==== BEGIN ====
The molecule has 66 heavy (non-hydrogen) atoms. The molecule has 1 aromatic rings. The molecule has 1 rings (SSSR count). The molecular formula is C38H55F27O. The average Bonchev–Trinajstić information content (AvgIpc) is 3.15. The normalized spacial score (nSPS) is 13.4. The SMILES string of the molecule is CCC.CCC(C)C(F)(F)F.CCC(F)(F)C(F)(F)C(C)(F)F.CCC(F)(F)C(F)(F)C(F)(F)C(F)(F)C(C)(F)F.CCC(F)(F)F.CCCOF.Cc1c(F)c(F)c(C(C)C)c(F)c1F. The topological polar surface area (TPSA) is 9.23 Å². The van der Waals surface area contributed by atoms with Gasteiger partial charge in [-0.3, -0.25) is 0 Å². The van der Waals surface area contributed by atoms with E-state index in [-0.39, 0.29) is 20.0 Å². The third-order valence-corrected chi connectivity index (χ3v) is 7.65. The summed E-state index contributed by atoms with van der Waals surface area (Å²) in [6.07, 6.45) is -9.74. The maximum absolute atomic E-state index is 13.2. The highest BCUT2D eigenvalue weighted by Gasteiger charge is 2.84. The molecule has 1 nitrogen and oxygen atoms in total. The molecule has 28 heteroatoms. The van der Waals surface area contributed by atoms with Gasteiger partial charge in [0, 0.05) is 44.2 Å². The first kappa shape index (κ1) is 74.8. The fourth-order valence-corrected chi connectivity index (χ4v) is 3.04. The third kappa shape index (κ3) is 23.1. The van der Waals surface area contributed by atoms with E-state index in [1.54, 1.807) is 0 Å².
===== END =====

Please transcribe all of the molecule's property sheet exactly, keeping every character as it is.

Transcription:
The molecule has 66 heavy (non-hydrogen) atoms. The molecule has 1 aromatic rings. The molecule has 1 rings (SSSR count). The molecular formula is C38H55F27O. The average Bonchev–Trinajstić information content (AvgIpc) is 3.15. The normalized spacial score (nSPS) is 13.4. The SMILES string of the molecule is CCC.CCC(C)C(F)(F)F.CCC(F)(F)C(F)(F)C(C)(F)F.CCC(F)(F)C(F)(F)C(F)(F)C(F)(F)C(C)(F)F.CCC(F)(F)F.CCCOF.Cc1c(F)c(F)c(C(C)C)c(F)c1F. The topological polar surface area (TPSA) is 9.23 Å². The van der Waals surface area contributed by atoms with Gasteiger partial charge in [-0.3, -0.25) is 0 Å². The van der Waals surface area contributed by atoms with E-state index in [-0.39, 0.29) is 20.0 Å². The third-order valence-corrected chi connectivity index (χ3v) is 7.65. The summed E-state index contributed by atoms with van der Waals surface area (Å²) in [6.07, 6.45) is -9.74. The maximum absolute atomic E-state index is 13.2. The highest BCUT2D eigenvalue weighted by Gasteiger charge is 2.84. The molecule has 1 nitrogen and oxygen atoms in total. The molecule has 28 heteroatoms. The van der Waals surface area contributed by atoms with Gasteiger partial charge in [0, 0.05) is 44.2 Å². The first kappa shape index (κ1) is 74.8. The fourth-order valence-corrected chi connectivity index (χ4v) is 3.04. The third kappa shape index (κ3) is 23.1. The van der Waals surface area contributed by atoms with E-state index in [1.54, 1.807) is 0 Å².